“Saaya number aayo!” (Hundred number has arrived!)
This year, as last year, the numbers were given out pretty randomly and even a bit chaotically. This year though we decided to make sure the numbers were in Nepali, to show that it is a Nepali race and also to give an interesting souvenir for the foreign participants.
Michael Maddess from Hong Kong got number 99. He was a little disappointed to miss 88 which is an auspicious number for Chinese people. Still, 99 was ice-hockey legend Wayne Gretsky’s favoured number, so, he said, “How can I complain?”
Choosing to print Nepali numbers was also a good idea, as it meant that anyone who could read, could read the numbers, regardless of whether they had been to school and learned English.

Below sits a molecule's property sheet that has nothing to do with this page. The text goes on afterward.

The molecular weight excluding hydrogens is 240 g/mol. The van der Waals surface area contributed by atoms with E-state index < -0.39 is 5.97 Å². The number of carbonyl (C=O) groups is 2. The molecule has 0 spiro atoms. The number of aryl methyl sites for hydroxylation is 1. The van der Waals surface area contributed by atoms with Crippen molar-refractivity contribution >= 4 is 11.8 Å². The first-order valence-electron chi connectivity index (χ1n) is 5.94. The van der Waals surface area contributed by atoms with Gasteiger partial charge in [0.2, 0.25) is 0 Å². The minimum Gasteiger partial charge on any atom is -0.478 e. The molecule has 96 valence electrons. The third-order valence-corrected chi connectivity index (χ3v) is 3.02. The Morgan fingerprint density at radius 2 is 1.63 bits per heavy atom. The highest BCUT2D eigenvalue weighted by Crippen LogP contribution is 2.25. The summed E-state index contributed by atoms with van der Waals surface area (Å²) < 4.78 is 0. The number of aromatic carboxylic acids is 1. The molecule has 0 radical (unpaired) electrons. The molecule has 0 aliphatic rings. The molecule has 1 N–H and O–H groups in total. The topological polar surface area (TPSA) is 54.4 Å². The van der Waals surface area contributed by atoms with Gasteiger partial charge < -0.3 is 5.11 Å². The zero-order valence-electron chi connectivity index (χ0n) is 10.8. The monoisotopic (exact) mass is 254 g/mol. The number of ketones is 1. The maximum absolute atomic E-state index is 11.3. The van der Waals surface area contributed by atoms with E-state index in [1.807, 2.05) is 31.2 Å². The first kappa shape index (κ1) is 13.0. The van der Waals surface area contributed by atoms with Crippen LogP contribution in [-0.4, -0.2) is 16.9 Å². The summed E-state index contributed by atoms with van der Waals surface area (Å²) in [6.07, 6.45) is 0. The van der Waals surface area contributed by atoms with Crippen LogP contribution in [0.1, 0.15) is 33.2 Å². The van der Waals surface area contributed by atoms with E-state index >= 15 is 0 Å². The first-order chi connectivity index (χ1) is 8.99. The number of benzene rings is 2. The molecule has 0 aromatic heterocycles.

My number was 100 only because it was on the bottom of the pile. I guess it must have been the same for all other competitors, spectators checking which numbers were passing by, but with 100, I felt special. “Hundred number aayo!” I’d hear all the time, “Very good!”. Children and adults alike had seen 24 pass, and 37, and 42 too. When 100 passed, this was a cause for exclamation.
“Timro number ke ho ta?” what’s your number then?, i’d ask back. “Ek number!”, “Aat number mero!” said would-be number one and eight.
This is just one more aspect of a great race which is a cultural experience as much as a tough physical experience in a stunning setting.